Florida residents may be interested to know that more couples than ever before are considering a prenuptial agreement before getting married. While many have traditionally shied away from prenups out of fear that it could strain the relationship before it has even begun, there are several good reasons to have one. Even a person with relatively few assets prior to the marriage could benefit from certain things being included in a prenup.
While the divorce rate among younger people is dropping, it has climbed for baby boomers, and in 2010, people over the age of 50 were twice as likely to get divorced as they were in 1990. Experts believe this may be one reason more people of retirement age are continuing to work. Divorce close to and after retirement affects Florida residents financially in a number of ways.
Up to half of all first marriages end in divorce, and the percentage climbs even higher for subsequent marriages. Disagreement over money is a common conflict. Florida couples who are planning on getting married might want to have conversations about money to reduce their chances of divorce.
For many Florida couples going through a divorce, the marital home can be at the center of a battle with emotional and financial implications. A home may represent the largest financial investment a couple might make during their marriage, but it would be wrong to look upon it as nothing more than an asset. It is often the place where a family started and children were raised, so deciding what should be done with the house can be a contentious divorce issue.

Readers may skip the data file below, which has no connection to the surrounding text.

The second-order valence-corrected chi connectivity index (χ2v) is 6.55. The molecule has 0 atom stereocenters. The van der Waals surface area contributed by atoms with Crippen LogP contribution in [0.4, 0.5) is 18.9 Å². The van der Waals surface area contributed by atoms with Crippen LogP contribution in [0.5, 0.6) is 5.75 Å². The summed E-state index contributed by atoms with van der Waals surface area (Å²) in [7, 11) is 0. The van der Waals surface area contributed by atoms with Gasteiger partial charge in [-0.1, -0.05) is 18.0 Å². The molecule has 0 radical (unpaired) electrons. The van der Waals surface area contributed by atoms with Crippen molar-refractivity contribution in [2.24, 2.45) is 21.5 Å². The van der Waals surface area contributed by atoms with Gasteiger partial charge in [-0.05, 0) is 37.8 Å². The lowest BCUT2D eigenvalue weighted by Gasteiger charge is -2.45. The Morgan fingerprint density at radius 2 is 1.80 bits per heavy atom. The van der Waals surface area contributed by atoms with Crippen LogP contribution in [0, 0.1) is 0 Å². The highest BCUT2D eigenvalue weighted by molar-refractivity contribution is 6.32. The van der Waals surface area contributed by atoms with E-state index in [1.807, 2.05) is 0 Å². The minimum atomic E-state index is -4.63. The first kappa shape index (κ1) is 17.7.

Florida parents may not give a lot of thought to the type of college savings account that they are using until they go through a divorce. When they have to divide their marital assets, new questions may arise about the college savings and what the money may be used for. A parent who does not trust the other may start to worry that the money set aside for the child's education could be used for other things.
If a Florida couple decides to divorce and wants to divide their property, they will need to figure out how much their assets are worth. This process can be a complicated when one or both spouses own a business. Depending on the situation, the couple will need to get a calculation of value or a full valuation of their business.
Florida is known for its mild weather, but the state might experience seasonal peaks in divorces just like other areas of the country. Sociology researchers have collected compelling data that points to biannual surges in divorce filings. According to their study of a 14-year period of divorce data in the state of Washington, March and August consistently marked high points in the numbers of people seeking divorces.
Many Florida couples end up divorcing, and people might wonder the reason why so many marriages end. While multiple factors might be at play, a study points to the relationship between the risk of divorce and the work status of the individual spouses.
The divorce rate in Florida and around the country has remained steady in recent years after surging in the 1970s and 80s, but divorces among couples at or over the age of 50 have continued to climb. A 2014 study from researchers at Bowling Green State University found that the number of people in that age group getting a divorce doubled between 1990 and 2014, and a similar trend in the United Kingdom has prompted British banks to consider introducing a new kind of mortgage to help older divorced people who wish to keep living in their former marital residences.
While divorcing couples in Florida may often go into negotiations hoping for a swift and amicable resolution, they sometimes find it difficult to avoid being drawn into heated exchanges when the matters being discussed turn to alimony or property division. Family law courts provide a venue where these matters can be settled in a definitive and legally binding way, but many couples are choosing instead to explore alternative means of resolving their differences.